If you thought that United States intelligence and law enforcement agencies around the country were incredibly adamant about spying on its citizens (going to extreme lengths to do so), you haven’t seen anything yet. Across the pond, the Campaigners Privacy International filed a formal complaint against the UK’s GCHQ, levying claims that the agency’s efforts to hack the devices of ordinary citizens was unlawful.
However, not only did the GCHQ acknowledge that it was involved in a widespread hacking campaign (reversing previous denials on the matter), but the Investigatory Powers Tribunal (IPT) actually condoned the actions, which it calls Computer Network Exploitation (CNE), and deemed them lawful. As the BBC notes, the GCHQ is given full authority to “remotely activate cameras and microphones on devices, without the owner's knowledge, log keystrokes, install malware, copy documents and track locations.”
The tribunal went on to add, “It has been accepted that any CNE operations which are carried out by GCHQ are conducted in such a way as to minimize the risk of leaving target devices open to exploitation by others.”
So the GCHQ is free to hack away as long as whatever exploits they use don’t open victims up to additional attacks from other malicious parties. This seems like a rather dubious justification, and the violation of privacy against what could very well be innocent citizens is downright alarming.
The tribunal further justifies the GCHQ’s actions, writing:
[There is a need for] balance to be drawn between the urgent need of the Intelligence Agencies to safeguard the public and the protection of an individual’s privacy and/or freedom of expression. We are satisfied that with the new E I Code, and whatever the outcome of Parliamentary consideration of the IP Bill, a proper balance is being struck in regard to the matters we have been asked to consider.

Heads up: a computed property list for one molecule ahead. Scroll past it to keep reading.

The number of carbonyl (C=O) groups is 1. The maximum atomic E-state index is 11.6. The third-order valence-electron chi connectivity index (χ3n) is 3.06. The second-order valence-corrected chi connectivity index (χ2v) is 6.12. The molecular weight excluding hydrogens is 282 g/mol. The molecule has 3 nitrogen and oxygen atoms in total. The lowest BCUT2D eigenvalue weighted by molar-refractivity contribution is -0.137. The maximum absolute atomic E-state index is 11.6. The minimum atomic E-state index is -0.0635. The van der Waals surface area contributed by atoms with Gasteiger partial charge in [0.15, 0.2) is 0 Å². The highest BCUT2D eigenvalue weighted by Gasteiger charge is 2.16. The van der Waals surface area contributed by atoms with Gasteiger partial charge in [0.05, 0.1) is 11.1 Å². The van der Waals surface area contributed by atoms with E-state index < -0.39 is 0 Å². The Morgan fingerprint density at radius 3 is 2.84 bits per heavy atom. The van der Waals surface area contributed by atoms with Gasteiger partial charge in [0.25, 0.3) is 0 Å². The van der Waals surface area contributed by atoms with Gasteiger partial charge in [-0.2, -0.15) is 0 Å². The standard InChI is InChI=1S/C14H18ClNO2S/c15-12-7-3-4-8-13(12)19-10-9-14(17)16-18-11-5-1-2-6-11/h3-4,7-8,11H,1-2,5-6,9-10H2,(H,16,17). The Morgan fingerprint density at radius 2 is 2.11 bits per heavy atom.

For its part, British Foreign Secretary Philip Hammond applauded the ruling, stating, "The ability to exploit computer networks plays a crucial part in our ability to protect the British public.
“[The draft Investigatory Powers Bill] will provide our Security and Intelligence agencies with the powers they need to deal with the serious threats our country faces, subject to strict safeguards and world-leading oversight arrangements."
Phillip Hammond shaking hands with U.S. Secretary of State John Kerry
These are similar justifications that U.S. intelligence agencies have made with regards to accessing encrypted information on devices like smartphones in order to thwart criminals. The big distinction, however, is that FBI Director James Comey at least is hoping to break through with a court order in hand (whereas the GCHQ is free to do whatever it wants, whenever it wants). That still isn’t enough justification from some, including Apple CEO Tim Cook. “The notion that people have devices, again, that with court orders, based on a showing of probable cause in a case involving kidnapping or child exploitation or terrorism, we could never open that phone? My sense is that we've gone too far when we've gone there,” said Comey in October 2014.
More recently, Comey has expressed his dissatisfaction with the fact that intelligence investigators still can’t access the phone used by one of the two San Bernardino terrorists that killed 14 and wounded 20 in December. "We still have one of those killer's phones that we haven't been able to open," said Comey in a hearing before the Senate Intelligence Committee that was discussing threats to the homeland. "It's been over two months now. We are still working on it."
Comey went on to add the he understands the desire to have encryption to safeguard personal data, but on the other hand, "The risk is we won't be able to make a case, and a really bad guy will go free.”